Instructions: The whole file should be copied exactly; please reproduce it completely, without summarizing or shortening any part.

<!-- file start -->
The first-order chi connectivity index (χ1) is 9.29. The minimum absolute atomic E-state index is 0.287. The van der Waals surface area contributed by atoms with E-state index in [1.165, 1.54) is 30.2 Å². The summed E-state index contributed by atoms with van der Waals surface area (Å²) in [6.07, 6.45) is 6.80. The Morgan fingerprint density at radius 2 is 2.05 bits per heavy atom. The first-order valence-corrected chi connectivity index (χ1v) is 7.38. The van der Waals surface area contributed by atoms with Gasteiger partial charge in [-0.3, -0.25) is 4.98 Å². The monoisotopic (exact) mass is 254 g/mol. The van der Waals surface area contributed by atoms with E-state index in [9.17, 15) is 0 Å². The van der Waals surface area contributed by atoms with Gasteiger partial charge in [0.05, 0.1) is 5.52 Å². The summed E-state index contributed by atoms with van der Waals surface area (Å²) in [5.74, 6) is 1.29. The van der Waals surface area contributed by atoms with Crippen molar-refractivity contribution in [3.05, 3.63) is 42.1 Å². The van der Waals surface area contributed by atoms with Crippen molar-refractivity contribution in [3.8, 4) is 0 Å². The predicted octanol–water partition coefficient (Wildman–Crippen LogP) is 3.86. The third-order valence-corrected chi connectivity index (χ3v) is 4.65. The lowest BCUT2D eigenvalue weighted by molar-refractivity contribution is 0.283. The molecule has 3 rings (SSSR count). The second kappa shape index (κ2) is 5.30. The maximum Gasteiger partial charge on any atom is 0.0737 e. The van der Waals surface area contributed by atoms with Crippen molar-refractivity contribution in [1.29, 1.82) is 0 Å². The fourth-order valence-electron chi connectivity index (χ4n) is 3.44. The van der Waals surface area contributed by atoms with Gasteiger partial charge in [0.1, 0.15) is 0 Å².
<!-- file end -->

The first-order chi connectivity index (χ1) is 9.29. The minimum absolute atomic E-state index is 0.287. The van der Waals surface area contributed by atoms with E-state index in [1.165, 1.54) is 30.2 Å². The summed E-state index contributed by atoms with van der Waals surface area (Å²) in [6.07, 6.45) is 6.80. The Morgan fingerprint density at radius 2 is 2.05 bits per heavy atom. The first-order valence-corrected chi connectivity index (χ1v) is 7.38. The van der Waals surface area contributed by atoms with Gasteiger partial charge in [-0.3, -0.25) is 4.98 Å². The monoisotopic (exact) mass is 254 g/mol. The van der Waals surface area contributed by atoms with E-state index in [9.17, 15) is 0 Å². The van der Waals surface area contributed by atoms with Gasteiger partial charge in [0.05, 0.1) is 5.52 Å². The summed E-state index contributed by atoms with van der Waals surface area (Å²) in [5.74, 6) is 1.29. The van der Waals surface area contributed by atoms with Crippen molar-refractivity contribution in [3.05, 3.63) is 42.1 Å². The van der Waals surface area contributed by atoms with Crippen molar-refractivity contribution in [3.8, 4) is 0 Å². The predicted octanol–water partition coefficient (Wildman–Crippen LogP) is 3.86. The third-order valence-corrected chi connectivity index (χ3v) is 4.65. The lowest BCUT2D eigenvalue weighted by molar-refractivity contribution is 0.283. The molecule has 3 rings (SSSR count). The second kappa shape index (κ2) is 5.30. The maximum Gasteiger partial charge on any atom is 0.0737 e. The van der Waals surface area contributed by atoms with Crippen molar-refractivity contribution in [1.29, 1.82) is 0 Å². The fourth-order valence-electron chi connectivity index (χ4n) is 3.44. The van der Waals surface area contributed by atoms with Gasteiger partial charge in [0.1, 0.15) is 0 Å².